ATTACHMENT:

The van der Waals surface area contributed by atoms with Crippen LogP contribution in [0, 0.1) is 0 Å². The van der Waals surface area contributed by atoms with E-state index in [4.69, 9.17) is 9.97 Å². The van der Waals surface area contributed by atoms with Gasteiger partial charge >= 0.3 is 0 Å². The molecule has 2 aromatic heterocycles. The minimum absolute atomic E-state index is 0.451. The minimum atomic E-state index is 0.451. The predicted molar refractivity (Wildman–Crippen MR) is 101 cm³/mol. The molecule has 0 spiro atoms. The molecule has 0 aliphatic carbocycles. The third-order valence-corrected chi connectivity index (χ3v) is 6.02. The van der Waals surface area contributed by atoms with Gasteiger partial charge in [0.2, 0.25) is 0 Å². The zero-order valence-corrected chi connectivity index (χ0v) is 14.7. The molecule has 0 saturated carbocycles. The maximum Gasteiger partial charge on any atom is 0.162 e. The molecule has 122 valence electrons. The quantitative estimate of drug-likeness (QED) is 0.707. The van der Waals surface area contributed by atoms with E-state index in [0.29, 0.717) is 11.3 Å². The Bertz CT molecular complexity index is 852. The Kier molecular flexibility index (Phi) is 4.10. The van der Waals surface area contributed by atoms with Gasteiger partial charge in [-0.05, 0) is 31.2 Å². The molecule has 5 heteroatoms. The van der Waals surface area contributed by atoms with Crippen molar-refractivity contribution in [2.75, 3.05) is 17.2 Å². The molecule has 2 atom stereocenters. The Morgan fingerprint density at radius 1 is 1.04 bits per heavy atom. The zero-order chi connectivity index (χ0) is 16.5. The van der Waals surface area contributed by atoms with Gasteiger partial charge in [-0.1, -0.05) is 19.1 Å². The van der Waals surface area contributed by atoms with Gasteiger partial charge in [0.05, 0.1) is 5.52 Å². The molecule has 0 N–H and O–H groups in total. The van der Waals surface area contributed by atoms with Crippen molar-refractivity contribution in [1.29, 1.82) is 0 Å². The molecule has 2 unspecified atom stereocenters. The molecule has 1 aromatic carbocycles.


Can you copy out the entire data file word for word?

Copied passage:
The van der Waals surface area contributed by atoms with Crippen LogP contribution in [0, 0.1) is 0 Å². The van der Waals surface area contributed by atoms with E-state index in [4.69, 9.17) is 9.97 Å². The van der Waals surface area contributed by atoms with Gasteiger partial charge >= 0.3 is 0 Å². The molecule has 2 aromatic heterocycles. The minimum absolute atomic E-state index is 0.451. The minimum atomic E-state index is 0.451. The predicted molar refractivity (Wildman–Crippen MR) is 101 cm³/mol. The molecule has 0 spiro atoms. The molecule has 0 aliphatic carbocycles. The third-order valence-corrected chi connectivity index (χ3v) is 6.02. The van der Waals surface area contributed by atoms with Gasteiger partial charge in [0.2, 0.25) is 0 Å². The zero-order valence-corrected chi connectivity index (χ0v) is 14.7. The molecule has 0 saturated carbocycles. The maximum Gasteiger partial charge on any atom is 0.162 e. The molecule has 122 valence electrons. The quantitative estimate of drug-likeness (QED) is 0.707. The van der Waals surface area contributed by atoms with E-state index in [0.29, 0.717) is 11.3 Å². The Bertz CT molecular complexity index is 852. The Kier molecular flexibility index (Phi) is 4.10. The van der Waals surface area contributed by atoms with Gasteiger partial charge in [-0.05, 0) is 31.2 Å². The molecule has 5 heteroatoms. The van der Waals surface area contributed by atoms with Crippen molar-refractivity contribution in [2.75, 3.05) is 17.2 Å². The molecule has 2 atom stereocenters. The Morgan fingerprint density at radius 1 is 1.04 bits per heavy atom. The zero-order chi connectivity index (χ0) is 16.5. The van der Waals surface area contributed by atoms with Gasteiger partial charge in [-0.1, -0.05) is 19.1 Å². The van der Waals surface area contributed by atoms with Gasteiger partial charge in [0.05, 0.1) is 5.52 Å². The molecule has 0 N–H and O–H groups in total. The van der Waals surface area contributed by atoms with Crippen molar-refractivity contribution in [1.29, 1.82) is 0 Å². The molecule has 2 unspecified atom stereocenters. The molecule has 1 aromatic carbocycles.